This was a great triple star. The central diffraction discs of the A and B components appeared to just touch at a position angle of about 68 degrees, which works out to a separation of about .9 arc seconds. These 2 stars were pale yellow in color and seemed so close in magnitude that I couldn’t tell which was the primary (which meant a PA of either 68 or 248 degrees until I researched the correct designation of primary). The third star appeared fainter, paler yellow, and at a position angle of 75 degrees. It was separated from the B star by about 4 diffraction ring radii, which works out to a separation from the A star of about 6 arc seconds. Actual values can be seen in the table below.
It appears that the A and B stars have a fairly fast orbital period with a PA of 152.7 degrees in 1991, 110.9Â° in 1998, and my estimate of 68 degrees in 2006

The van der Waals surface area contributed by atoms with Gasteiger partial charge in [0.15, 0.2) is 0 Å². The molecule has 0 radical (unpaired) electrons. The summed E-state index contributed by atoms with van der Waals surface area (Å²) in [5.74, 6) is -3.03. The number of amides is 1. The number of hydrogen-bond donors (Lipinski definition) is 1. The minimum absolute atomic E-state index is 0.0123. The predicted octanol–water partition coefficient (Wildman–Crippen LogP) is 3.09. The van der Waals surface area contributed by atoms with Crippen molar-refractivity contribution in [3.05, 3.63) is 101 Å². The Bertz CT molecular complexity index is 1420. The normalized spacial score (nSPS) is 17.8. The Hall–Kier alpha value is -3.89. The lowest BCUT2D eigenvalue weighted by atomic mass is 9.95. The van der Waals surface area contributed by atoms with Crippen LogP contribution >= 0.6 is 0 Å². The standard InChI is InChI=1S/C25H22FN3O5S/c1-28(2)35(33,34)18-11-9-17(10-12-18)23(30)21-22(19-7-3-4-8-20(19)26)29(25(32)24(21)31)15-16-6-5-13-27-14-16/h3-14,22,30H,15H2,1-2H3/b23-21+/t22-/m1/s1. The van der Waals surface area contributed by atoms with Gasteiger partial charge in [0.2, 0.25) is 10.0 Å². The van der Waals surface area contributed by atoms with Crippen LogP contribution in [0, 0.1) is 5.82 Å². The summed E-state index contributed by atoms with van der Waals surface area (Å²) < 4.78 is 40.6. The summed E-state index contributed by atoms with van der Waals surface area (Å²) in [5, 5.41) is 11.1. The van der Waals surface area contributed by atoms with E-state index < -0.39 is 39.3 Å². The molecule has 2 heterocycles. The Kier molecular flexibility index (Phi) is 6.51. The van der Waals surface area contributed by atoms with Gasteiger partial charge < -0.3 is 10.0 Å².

|Subject||Zeta Cancri (STF 1196)|
|Position (J2000)||[RA: 08:12:12.7 / Dec: +17:38:52]*|
|Position Angle*||AB=152.7Â° (1991)
|Magnitudes*||A=5.3; B=6.2; C=5.9|
|Spectral Types*||A=F8V; B=F9V; C=G5V|
|Date/Time||OCT 22, 2006 – 3:40 AM MST (OCT 22, 2006 – 10:40 UT)|
|Observing Loc.||Cinder Hills Overlook, Sunset Crater National Monument, AZ|
|Instrument||Orion SVP 6LT Reflector (150 mm dia./1200 mm F/L)|
|Eyepieces/Mag.||10 mm + 2X Barlow (240X)|
|Transparency||NELM Mag 6.8+|
|References||The Washington Visual Double Star Catalog, 1996.0 (Worley+, 1996), Tycho Double Star Catalogue (TDSC) (Fabricius+ 2002), Double stars measurements (Alzner 1998), and Spectrophotometric Catalogue of Stars (Kharitonov+, 1988) via VizieR|
*Based on published data.